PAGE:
Menard-Warwick, J. (2005). Both a fiction and an existential fact: theorizing identity in second language acquisition and literacy studies. Linguistics and Education, 16, 253–274.

Rinvolucri, M. (1999). The UK, EFLese sub-culture and dialect. Folio. Vol. 5/2 : 12-14

Thornbury, S. (1999). Window-dressing vc. Cross-dressing in the EFL sub-culture. Folio Vol. 5/2: 15-17.

11 thoughts on “We need to talk about Caitlyn – Breaking down a deep-seated cultural taboo

  1. A great post! Caitlyn Jenner is a very brave person and I admire her decision to speak about the issue openly and publicly.

    I totally agree that coursebooks don’t offer enough variety to satisfy everybody. They actually can’t do that because there’s so much cultural and religious diversity out there in the world that there would always be a topic that would be too offending/embarrassing /shocking for some people unless the book was produced specifically for the local market. I would personally have no problem with references to transgender people or any topic of that kind. However, I recently experienced a situation that makes me a little wary.

    Last year, we found out that one of our students was not satisfied with the gender she had been born with. We only learnt this vicariously because the student had been hospitalized with serious mental problems (she had even attempted suicide) before we discovered this officially, and we haven’t actually seen her since. I hadn’t known the student for long – just a couple of months. Still, I think that her coming out was a very traumatic experience for her and her family.

    Now, imagine that the textbook would introduce a transgender topic. Even if I knew what the girl is going through and tried to be very sensitive, discussing the topic may result in a serious incident, which I wouldn’t be able to handle properly since I’m not a psychologist.

    Also, I couldn’t just tear the respective pages/unit out of the book if I wanted to avoid the topic. Skipping it might look strange too. I mean, and this is my point, with sensitive and personal topics like this, I’d definitely opt for supplementary materials.

    Thanks for sharing this!

    • Hi Hana!
      I disagree, I think coursebooks could do so much more and by that I don’t mean a lesson about transgender or gay people. Let’s take religion as an example (because it’s also quite polemical). There’s this horrible stereotypical view (that I obviously don’t abide by) that Muslims are terrorists. What exactly do coursebooks do about that? They ignore it. And I don’t think there should necessarily be a lesson about Muslims to teach people they aren’t terrorists. Maybe a Muslim character or a family (in books that have characters) would be enough. People need to be represented.
      I am really sorry to hear about your student and hope she is fine. I agree with you when you say discussing it could result in a serious incident, but I think such incidents are part of our routine and we don’t need to be psychologists to deal with that. For instance, once I had a group of young learners and we were studying physical appearance. One of the girls started picking on this girl who was black because of her skin and her hair, saying she had ‘bad hair’ and looked like coffee. I believe most teachers would explain that behaviour was unacceptable. So, the question is, why aren’t some prejudices tolerated and others are?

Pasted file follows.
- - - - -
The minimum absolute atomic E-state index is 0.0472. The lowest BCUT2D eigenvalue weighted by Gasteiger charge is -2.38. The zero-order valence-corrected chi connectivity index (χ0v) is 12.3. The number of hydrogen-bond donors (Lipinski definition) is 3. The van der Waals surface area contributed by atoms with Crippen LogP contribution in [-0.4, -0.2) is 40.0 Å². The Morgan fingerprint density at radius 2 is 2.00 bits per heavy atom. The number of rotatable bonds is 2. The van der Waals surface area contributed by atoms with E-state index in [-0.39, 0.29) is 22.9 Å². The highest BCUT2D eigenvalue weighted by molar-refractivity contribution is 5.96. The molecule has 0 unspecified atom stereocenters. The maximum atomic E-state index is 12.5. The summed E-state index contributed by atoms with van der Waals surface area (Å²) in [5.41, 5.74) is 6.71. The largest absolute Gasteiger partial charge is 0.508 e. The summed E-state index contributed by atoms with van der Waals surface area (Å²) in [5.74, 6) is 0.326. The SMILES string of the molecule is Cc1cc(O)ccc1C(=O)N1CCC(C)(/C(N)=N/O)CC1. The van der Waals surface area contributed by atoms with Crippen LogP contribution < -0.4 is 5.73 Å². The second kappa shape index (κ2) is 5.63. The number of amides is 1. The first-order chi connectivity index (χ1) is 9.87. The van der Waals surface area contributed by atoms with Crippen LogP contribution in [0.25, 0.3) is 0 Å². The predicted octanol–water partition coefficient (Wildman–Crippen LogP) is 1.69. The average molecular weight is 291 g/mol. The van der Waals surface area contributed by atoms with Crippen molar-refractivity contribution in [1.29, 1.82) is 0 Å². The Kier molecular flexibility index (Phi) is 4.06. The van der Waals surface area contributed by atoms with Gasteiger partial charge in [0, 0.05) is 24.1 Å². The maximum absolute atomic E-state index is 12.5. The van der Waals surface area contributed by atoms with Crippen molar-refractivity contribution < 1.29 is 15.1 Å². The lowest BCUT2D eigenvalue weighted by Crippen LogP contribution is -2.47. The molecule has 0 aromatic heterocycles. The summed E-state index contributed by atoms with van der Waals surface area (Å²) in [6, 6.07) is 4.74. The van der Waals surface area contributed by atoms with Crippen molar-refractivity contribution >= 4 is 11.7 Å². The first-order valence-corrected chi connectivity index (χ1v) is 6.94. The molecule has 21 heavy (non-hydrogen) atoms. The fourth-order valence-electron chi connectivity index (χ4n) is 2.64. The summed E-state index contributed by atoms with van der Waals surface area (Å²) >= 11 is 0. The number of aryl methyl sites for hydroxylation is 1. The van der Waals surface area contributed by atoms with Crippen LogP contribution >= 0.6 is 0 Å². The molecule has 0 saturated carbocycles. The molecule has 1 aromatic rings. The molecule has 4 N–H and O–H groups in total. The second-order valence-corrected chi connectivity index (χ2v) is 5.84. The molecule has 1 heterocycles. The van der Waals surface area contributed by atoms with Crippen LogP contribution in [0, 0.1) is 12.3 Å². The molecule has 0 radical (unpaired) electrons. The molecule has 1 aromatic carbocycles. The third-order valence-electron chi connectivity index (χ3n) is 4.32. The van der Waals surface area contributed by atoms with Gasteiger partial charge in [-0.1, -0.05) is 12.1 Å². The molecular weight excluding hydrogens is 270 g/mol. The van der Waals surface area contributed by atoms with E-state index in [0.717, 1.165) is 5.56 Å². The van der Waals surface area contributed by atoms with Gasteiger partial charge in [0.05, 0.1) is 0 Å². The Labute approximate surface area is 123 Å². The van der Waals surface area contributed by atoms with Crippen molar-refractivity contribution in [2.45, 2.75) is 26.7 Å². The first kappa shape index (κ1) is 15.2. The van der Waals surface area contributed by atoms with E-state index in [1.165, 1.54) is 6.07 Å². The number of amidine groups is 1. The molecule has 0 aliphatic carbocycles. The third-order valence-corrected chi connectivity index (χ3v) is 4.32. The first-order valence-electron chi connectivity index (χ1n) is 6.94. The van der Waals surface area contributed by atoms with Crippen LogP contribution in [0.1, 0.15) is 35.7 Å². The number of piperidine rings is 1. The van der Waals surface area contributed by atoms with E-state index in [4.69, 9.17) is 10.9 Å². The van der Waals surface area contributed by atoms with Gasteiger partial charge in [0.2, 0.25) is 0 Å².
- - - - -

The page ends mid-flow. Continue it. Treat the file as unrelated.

Thanks for sharing your views!

  2. Bravo! Thank you for addressing this topic of LGBT and English language learning. I’ve never seen it brought up in materials I’ve used in class, but I do make a point to include this view or reality when it’s relevant to the conversation. To me, one small (big) difference I can make is how I approach heterosexual assumptions generally made. For example, if discussing anything related to marriage, dating, or physical appearance, I will never ask about the opposite sex. I try to talk about people, so when students respond, they don’t have to identify whether they are attracted to men or women. Fortunately, gay marriage has been legal in my state for a while now, so I take advantage of the opportunity to remind my students when appropriate since even at the beginner levels the only kind of family tree that gets taught is a very heterosexual one.

    • Hi Laura! Thanks for your comment.
      I think that’s a huge step already. The family trees are usually not only very heterosexual, but very traditional and unrealistic at times. Many people don’t know their fathers, others are raised by grandparents, gay people also have children… I think the more we challenge these perceptions, the more we are contributing to a more loving and accepting world.

  3. Hi Thiago,

    What’s even more interesting is the airbrushing of even the possibility of alternatives such as same-sex couples when ELT coursebooks move from local to more global markets.

    I’ve not done so much in my classes on this topic, but one of my friend’s and colleagues Laila El-Metoui has done extensively in UK ESOL. As Chair of the London Branch of NATECLA, our national association, she together with other members of the committee organised a conference on the theme of dealing with LGBT issues in the ESOL classroom. You can find some resources and links to videos of the talks here https://nateclaldn.wordpress.com/resources/lgbt-issues-esol-resources/ and there are also some classroom materials from another colleague in FE in London if you scroll down. Laila is on Twitter if you’d like to get in touch with her: @lelmeducation

    Hope you find some of that useful!

    Mike =)

  4. No topic, regardless of being an EFL/ESL teacher, should be a taboo. What is the point of avoiding talking about a variety of issues? After all, by discussing issues we can help children open up, talk about the feelings, problems, help them find solutions. Personally, I talk with my students about a variety of topics and that is what I tell them at the beginning of every school year.Whether they will like the idea or not depends a lot on HOW you, as a teacher, will manage and maintain the conversation and communication with the students and among the students themselves. This way the connection with the students is lot better. Just keep it professional.

  5. Hi Thiaggo,
    Great post. Bravo for writing it. I remember having a short twitter chat a few weeks ago about it. I think that course books and classrooms are often like little bubbles and do not represent what is out there in the real world. Breaking taboos is not easy in the ELT context, but we can take baby steps and see where it goes.
    Thanks for writing this one.